Five facts Heathrow doesn't want you to know about noise misery
Monday 4 March: Councils in boroughs facing blanket noise misery from an expanded Heathrow are calling on the airport to spell out the real price communities will have to pay to satisfy its demand for growth.
Five local authority leaders say there are five key facts which are either missing or not spelt out clearly in the airport's current publicity material.
KEY FACT 1 - The number of people already affected by noise from Heathrow is more than all the major European hub airports put together.
KEY FACT 2 - The combination of arrivals and departures and new flight paths will mean seven-days-a-week noise for hundreds of thousands of people.
KEY FACT 3 - In many west London boroughs and Home Counties areas the number of communities newly exposed to noise will mean virtually no part of those boroughs will be safe from noise.
KEY FACT 4 - The current eight-hour respite which people in west London enjoy when aircraft switch runways will be slashed to just four hours.
KEY FACT 5 - The airport is backtracking on the Airport Commission's recommendation for a night flight ban between 11.30pm and 6am as a condition of support for a third runway.
Leaders representing Hillingdon, Richmond, Wandsworth, Hammersmith & Fulham, and Windsor and Maidenhead councils say no parts of their boroughs will be spared aircraft noise if the third runway goes ahead.
The situation will be repeated across vast swathes of West London and the Home Counties and include central boroughs like Kensington and Chelsea and Westminster.
Cllr Ray Puddifoot, Leader of Hillingdon Council, said: "When MPs were voting on a third runway none of them knew just how devastating the effect on residents' homes, health and wellbeing was likely to be. We have all been kept in the dark about where the extra flights would go, with this latest consultation yet another exercise in smoke and mirrors. We are looking forward to taking our fight against expansion to the High Court."
Cllr Gareth Roberts, Leader of Richmond Council, said: "The latest consultation while at last revealing the wider extent of the noise misery that Heathrow will inflict on residents still fails to paint the full picture. The price communities will have to pay for expansion could include noise seven days a week, with daily periods of respite cut by half. Heathrow is quite simply the wrong airport in the wrong place for this amount of growth. We all know the damaging health effects of this level of exposure to noise. It is simply perverse to solve one airport's demand for more capacity by putting at risk the heath of millions of people."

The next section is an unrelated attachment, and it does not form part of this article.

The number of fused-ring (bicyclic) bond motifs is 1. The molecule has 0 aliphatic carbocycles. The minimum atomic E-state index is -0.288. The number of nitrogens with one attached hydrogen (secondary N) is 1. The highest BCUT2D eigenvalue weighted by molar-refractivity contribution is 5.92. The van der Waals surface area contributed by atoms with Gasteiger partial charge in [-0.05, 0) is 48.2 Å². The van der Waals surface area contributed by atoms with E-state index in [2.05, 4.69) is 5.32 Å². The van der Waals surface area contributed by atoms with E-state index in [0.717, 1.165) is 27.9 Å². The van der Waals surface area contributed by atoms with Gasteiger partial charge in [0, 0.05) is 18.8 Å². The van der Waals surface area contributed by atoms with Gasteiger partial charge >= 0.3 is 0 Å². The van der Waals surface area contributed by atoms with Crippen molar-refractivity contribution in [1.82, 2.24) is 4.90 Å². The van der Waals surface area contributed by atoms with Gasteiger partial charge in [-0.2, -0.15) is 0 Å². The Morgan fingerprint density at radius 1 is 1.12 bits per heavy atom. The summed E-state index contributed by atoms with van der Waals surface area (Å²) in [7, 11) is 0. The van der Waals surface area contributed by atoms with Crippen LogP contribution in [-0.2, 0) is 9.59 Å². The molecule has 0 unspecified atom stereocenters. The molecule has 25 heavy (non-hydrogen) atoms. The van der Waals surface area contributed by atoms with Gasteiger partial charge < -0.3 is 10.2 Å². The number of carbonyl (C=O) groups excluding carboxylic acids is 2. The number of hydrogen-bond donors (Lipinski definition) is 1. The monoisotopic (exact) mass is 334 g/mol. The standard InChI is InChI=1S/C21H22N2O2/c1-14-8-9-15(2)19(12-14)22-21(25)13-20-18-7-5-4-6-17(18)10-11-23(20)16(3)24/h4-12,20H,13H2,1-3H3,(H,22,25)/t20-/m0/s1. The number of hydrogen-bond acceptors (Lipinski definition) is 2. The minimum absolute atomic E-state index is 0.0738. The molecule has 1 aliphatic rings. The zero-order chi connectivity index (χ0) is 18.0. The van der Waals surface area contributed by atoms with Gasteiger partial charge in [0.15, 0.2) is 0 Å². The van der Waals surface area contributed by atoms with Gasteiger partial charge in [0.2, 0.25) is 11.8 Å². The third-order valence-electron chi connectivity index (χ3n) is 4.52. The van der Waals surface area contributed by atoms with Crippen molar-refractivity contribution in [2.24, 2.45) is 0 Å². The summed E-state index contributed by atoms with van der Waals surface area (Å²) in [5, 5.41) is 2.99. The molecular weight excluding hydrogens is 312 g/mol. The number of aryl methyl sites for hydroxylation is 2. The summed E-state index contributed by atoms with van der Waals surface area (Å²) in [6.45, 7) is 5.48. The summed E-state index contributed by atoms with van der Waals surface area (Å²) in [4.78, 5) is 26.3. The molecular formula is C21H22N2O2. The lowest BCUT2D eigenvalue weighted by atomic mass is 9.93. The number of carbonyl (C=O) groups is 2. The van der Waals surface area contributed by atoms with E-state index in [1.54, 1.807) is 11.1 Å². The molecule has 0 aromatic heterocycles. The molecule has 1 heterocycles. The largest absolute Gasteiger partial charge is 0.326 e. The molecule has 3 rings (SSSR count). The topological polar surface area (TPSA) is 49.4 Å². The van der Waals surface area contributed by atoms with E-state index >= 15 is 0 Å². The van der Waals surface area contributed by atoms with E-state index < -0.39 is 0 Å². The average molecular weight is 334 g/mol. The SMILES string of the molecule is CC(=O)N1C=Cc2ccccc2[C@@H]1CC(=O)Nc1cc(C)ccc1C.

Cllr Ravi Govindia, Leader of Wandsworth Council, said: "This isn't just about our boroughs - the impact from noise could affect people within the whole M25 area. This includes people who suffer from overflying already and who will now get more noise and less respite - and others who will experience noise for the first time. It's a plague on all our houses. None of the MPs who voted for expansion knew at the time how their communities would be affected. The real impact of the third runway was hidden from all of us. It beggars belief that expansion on this scale could be allowed to go ahead on the basis of such incomplete information."
Cllr Stephen Cowan, Leader of Hammersmith & Fulham Council, said: "Adding what is essentially another airport the size of Gatwick to Heathrow will significantly increase noise, congestion and pollution across west London stretching all the way along the M4 and past Windsor. There are much better projects our country can spend £18 billion of taxpayers' money on. Meanwhile, the Heathrow consultation appears deliberately confusing. I think they're hoping people won't wake up to the problems with their scheme for a third runway until it's too late. That's why we're taking legal action. People deserve better."
Cllr Simon Dudley, Leader of the Royal Borough of Windsor and Maidenhead, added: "We will be arguing in court that the Transport Secretary had a legal duty to identify all the areas that might be affected. Instead it is being left to the local authorities to work this out for their residents."
The airport, which wants to add an extra 25,000 flights a year in advance of a third runway opening, is consulting on new 'design envelopes', which show just where the new flight paths needed to accommodate expansion could go.
The potential routes depend on the introduction of new 'curved' approaches which would allow aircraft to join the final approach at a point closer to the airport than is currently possible.
The airport's current annual capacity limit is set at 480,000 movements. The proposal to add 25,000 flights on existing runways before the third runway is open would breach this limit and would require a new planning consent as part of the permission for a third runway.
Most of the additional movements are expected to occur before 6am and 7am, with up to 25 extra arrivals in this period.
A third runway is projected to increase the number of movements by more than half to 740,000 per annum.
The 'Airspace and Future Operations' consultation closes today (Monday 4 March).
Hillingdon is one of a coalition of councils seeking judicial review of the government's decision to give policy support for a third Heathrow runway. The group is challenging the government on grounds including air pollution, climate change, noise and surface access impacts.
The hearing is set to begin in the High Court on Monday 11 March.
The group comprises the London boroughs of Hillingdon, Wandsworth, Richmond and Hammersmith and Fulham, Windsor and Maidenhead Council, the Mayor of London and Greenpeace.